“But that means it becomes a nine-to-five job, which means many of them won’t do anything on a day off. If somebody dies on your day off, that’s too bad. It’s a very awkward situation. Granted everybody needs some free time, and I’m glad when they get it, but it is just very difficult when you have a family…” -Linda Poindexter (former Episcopal priest, Catholic convert)
BadgerDad here to share a few thoughts on the problem of Apostolic authority and human nature for all yall patrons of TheByzantineLife.com! What am I going on about I hear you ask? Priests. Pastors. Ministers. They’re people. And people are fallen. If you’ve been hurt by one then you may have learn to forgive those whom God has gifted with Absolution in the Mystery of Holy Repentance. If you are anything like me, you might have a problem seeing the log sticking out of the corner of your eye when pointing out Father’s eye sliver. But people are prone to selfishness, and God is prone to forgiveness. It is one thing when we are hurt at the hands of our brothers and sisters – but a challenge we face that is even greater is dealing with injustice from our spiritual fathers.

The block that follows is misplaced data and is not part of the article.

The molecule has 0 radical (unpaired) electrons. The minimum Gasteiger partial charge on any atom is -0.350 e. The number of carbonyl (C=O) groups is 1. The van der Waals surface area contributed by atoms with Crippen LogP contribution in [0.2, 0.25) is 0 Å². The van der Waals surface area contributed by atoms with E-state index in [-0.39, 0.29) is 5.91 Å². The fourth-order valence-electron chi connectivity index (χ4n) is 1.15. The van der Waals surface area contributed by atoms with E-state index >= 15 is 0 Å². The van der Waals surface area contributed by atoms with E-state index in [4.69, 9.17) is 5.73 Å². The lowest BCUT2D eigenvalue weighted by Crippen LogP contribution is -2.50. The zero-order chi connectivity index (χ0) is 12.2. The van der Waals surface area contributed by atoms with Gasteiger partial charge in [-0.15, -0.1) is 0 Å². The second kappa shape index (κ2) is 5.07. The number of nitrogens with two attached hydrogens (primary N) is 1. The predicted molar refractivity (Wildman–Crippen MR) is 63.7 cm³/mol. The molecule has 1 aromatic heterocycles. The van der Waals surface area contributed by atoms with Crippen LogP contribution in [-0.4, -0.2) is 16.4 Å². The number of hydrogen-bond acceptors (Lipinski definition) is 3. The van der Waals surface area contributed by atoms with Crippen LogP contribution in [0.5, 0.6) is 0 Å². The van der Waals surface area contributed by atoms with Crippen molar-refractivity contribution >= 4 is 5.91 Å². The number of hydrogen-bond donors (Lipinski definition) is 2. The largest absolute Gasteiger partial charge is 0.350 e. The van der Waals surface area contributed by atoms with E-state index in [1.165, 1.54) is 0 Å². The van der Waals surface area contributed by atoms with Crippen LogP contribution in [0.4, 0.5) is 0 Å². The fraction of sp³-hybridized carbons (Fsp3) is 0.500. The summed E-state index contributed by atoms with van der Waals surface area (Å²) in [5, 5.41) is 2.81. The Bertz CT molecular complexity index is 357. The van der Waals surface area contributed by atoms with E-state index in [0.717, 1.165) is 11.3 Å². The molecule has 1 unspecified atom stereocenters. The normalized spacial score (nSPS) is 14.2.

These thoughts touch upon a deeper matter of the nature and goal of the priesthood: service. Serve the Sacramental Mysteries to the People of God and Serve the Word by preaching it soundly to the faithful. The laity is called, as the largest “order” of the Body of Christ for the purpose of Evangelization. Priests allow for the possibility of the laity to grow in sanctity and be strengthened by the grace of the Mysteries which allow them to Evangelize the world. Often laity will delegate the task of Evangelization from themselves to their priests! Stop delegating, my good people! If we return to our true vocation as laity, then our priests can return to their true vocation as pastors! Perhaps this delegation of the evangelical mission to pastors has caused our Holy Orders to become suffuse with more burdens than it was meant for. Throw in the absolute tyranny of the Devil over the souls of priests in the form of temptations and you have the makings of one spicy vocation stew! (Seems to me that the vocation crisis is starting to make more sense! Is it the same for you?) Now consider the additional burdens of married life and you may start to understand how difficult married priesthood can be, and how married priests can be at the focal point of all of this trouble. We as laity have the awesome responsibility of dealing with the fallout when it all becomes to much for these men to handle. They might do (or not do) something or say something which is down right unpastoral, and we are stuck paying their salary in the collection offering, talk about adding insult to injury, eh? If Christ can forgive the repentant Thief at the crucifixion, let’s hope He can forgive the gossipy or rude or grouchy or heretical man we see behind the pulpit every Sunday!